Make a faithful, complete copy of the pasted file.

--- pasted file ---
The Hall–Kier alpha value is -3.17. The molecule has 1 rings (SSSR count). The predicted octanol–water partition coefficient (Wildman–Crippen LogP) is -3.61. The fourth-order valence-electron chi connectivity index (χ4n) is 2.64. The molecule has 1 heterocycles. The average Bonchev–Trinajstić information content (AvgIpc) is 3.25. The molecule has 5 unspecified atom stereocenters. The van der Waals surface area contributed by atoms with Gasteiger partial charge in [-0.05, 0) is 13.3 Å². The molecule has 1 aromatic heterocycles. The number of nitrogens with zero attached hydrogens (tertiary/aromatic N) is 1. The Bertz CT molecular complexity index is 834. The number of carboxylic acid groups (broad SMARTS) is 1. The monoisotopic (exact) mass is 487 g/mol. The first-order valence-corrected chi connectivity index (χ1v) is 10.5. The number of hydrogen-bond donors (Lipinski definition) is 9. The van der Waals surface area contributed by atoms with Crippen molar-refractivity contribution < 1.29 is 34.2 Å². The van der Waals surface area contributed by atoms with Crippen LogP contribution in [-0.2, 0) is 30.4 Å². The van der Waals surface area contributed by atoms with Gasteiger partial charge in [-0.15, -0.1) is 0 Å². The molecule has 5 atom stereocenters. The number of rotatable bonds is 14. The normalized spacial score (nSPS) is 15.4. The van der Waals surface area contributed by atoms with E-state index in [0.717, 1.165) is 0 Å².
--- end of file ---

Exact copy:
The Hall–Kier alpha value is -3.17. The molecule has 1 rings (SSSR count). The predicted octanol–water partition coefficient (Wildman–Crippen LogP) is -3.61. The fourth-order valence-electron chi connectivity index (χ4n) is 2.64. The molecule has 1 heterocycles. The average Bonchev–Trinajstić information content (AvgIpc) is 3.25. The molecule has 5 unspecified atom stereocenters. The van der Waals surface area contributed by atoms with Gasteiger partial charge in [-0.05, 0) is 13.3 Å². The molecule has 1 aromatic heterocycles. The number of nitrogens with zero attached hydrogens (tertiary/aromatic N) is 1. The Bertz CT molecular complexity index is 834. The number of carboxylic acid groups (broad SMARTS) is 1. The monoisotopic (exact) mass is 487 g/mol. The first-order valence-corrected chi connectivity index (χ1v) is 10.5. The number of hydrogen-bond donors (Lipinski definition) is 9. The van der Waals surface area contributed by atoms with Crippen molar-refractivity contribution < 1.29 is 34.2 Å². The van der Waals surface area contributed by atoms with Crippen LogP contribution in [-0.2, 0) is 30.4 Å². The van der Waals surface area contributed by atoms with Gasteiger partial charge in [-0.15, -0.1) is 0 Å². The molecule has 5 atom stereocenters. The number of rotatable bonds is 14. The normalized spacial score (nSPS) is 15.4. The van der Waals surface area contributed by atoms with E-state index in [0.717, 1.165) is 0 Å².